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Hepatitis C

What is hepatitis C?

Hepatitis C is a viral infection that specifically attacks the liver and can affect other organs. In most people who contract it, their immune system is unable to fight it off so they develop chronic hepatitis.

It can take 15 to 25 years for complications like cirrhosis or liver cancer to develop, and as many as 75 percent of people with the disease are unaware their liver is slowly being damaged.

“Now we’re looking at patients who might have been exposed 20 or 25 years ago who have developed the complications of their liver disease,” says Ray Rubin, M.D., a transplant hepatologist at Piedmont Transplant Institute.

The risk factors for hepatitis 

 

  • Previous intravenous or intranasal drug use
  • A blood transfusion before 1992
  • Exposure to hemodialysis units
  • Being HIV-positive
  • Children born to mothers with hepatitis C

“If you have these risk factors, you need to be tested with that simple blood test,” says Dr. Rubin.

Tattoos, piercings and pedicures: What’s the risk?

“The tattoo industry has dramatically revised how they use the ink itself, using disposable needles to try to reduce the risk,” he says.

While research hasn’t indicated hepatitis C is easily contracted from tattoos, piercings or pedicures, it is still technically possible.

“Just because hepatitis C is an infection that is transmitted from blood to blood, it doesn’t necessarily have to be visible blood – it can be a microscopic amount unfortunately at the right time and right place,” he says.

To reduce your risk:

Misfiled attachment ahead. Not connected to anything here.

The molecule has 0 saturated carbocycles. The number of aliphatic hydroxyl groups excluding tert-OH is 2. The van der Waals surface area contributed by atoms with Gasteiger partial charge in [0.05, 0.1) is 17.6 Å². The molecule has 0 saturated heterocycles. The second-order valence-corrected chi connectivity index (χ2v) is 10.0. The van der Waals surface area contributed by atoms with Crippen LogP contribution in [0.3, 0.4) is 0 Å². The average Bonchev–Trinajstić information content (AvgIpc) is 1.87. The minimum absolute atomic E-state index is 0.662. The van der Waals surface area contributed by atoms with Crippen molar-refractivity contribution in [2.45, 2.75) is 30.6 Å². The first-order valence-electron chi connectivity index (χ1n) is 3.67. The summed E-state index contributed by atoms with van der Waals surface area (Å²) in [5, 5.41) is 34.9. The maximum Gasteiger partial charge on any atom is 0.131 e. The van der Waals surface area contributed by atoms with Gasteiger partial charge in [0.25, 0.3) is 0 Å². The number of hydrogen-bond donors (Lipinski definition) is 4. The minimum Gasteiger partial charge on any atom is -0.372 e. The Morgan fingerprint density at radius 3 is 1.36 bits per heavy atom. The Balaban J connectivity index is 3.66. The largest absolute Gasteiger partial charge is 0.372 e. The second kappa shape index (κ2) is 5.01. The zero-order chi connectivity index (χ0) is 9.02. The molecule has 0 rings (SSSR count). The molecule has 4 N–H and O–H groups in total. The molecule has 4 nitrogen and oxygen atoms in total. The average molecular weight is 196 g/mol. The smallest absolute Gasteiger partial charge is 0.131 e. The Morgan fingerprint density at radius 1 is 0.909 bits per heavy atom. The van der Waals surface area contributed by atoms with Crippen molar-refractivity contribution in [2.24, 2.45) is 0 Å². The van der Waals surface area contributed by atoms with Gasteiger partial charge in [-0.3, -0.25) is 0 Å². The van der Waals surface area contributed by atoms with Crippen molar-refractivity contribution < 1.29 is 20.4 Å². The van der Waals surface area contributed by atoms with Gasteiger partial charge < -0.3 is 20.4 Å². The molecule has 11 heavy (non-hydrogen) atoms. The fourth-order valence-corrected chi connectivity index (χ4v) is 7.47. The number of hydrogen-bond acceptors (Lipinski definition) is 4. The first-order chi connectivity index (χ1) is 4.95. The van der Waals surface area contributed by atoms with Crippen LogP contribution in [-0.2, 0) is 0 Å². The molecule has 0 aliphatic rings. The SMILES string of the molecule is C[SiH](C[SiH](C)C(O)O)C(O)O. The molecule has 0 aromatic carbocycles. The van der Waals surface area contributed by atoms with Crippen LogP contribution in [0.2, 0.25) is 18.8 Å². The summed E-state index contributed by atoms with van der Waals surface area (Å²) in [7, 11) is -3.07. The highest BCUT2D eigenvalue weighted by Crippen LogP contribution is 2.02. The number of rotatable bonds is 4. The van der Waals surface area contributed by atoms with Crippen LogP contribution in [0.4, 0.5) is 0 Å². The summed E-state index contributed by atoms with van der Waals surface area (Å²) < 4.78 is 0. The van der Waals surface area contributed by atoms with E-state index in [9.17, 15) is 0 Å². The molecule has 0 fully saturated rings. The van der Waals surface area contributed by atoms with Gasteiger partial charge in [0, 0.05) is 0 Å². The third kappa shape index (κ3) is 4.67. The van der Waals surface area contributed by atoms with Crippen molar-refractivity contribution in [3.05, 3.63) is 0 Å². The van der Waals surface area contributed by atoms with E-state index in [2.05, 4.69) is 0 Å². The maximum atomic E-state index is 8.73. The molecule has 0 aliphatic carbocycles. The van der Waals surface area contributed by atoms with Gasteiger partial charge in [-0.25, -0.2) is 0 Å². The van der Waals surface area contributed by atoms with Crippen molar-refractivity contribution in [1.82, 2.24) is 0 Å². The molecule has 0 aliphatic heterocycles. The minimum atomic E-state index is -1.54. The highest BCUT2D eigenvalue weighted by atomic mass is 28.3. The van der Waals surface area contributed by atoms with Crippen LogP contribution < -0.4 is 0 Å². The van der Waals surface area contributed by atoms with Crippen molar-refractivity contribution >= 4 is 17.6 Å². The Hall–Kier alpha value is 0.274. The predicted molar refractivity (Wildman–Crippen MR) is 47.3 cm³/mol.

• Only visit tattoo parlors and piercing salons that use disposable needles.
  • When getting a manicure or pedicure, bring your own tools and don’t allow them to trim your cuticles.
  • Ask about the salon or parlor’s sterilization practices.
  • Never have a piercing done with a piercing gun, as it cannot be sterilized properly between piercings.
  • Make sure the person doing the piercing or tattoo has washed his or her hands and is wearing gloves.
  • Check with your local health department to see if any complaints have been issued about the salon or parlor you were planning to visit.

Hope for people with hepatitis C

It’s a stunning statistic, but 75 percent of people in the United States who are living with hepatitis C have not been diagnosed. As many as 1 in 30 baby boomers (people born between 1946 and 1964) are infected with the virus.

 “We’ve known about this infection for more than 25 years,” he says. “There are many reasons to be hopeful that our treatment of hepatitis C is only going to get better as we go forward.”

Dr. Rubin expects more patients will be diagnosed thanks to increased awareness and in the last few years, scientific advances have made treatment for hepatitis C shorter and more effective.

“Another reason to be exceptionally hopeful is the newer medications that will be available by the end of this year,” he says.

“It looks like we’re going to be curing a lot more patients with hepatitis C.”

Learning your hepatitis C status is crucial because the sooner the disease is treated, the better your chances of a cure. 

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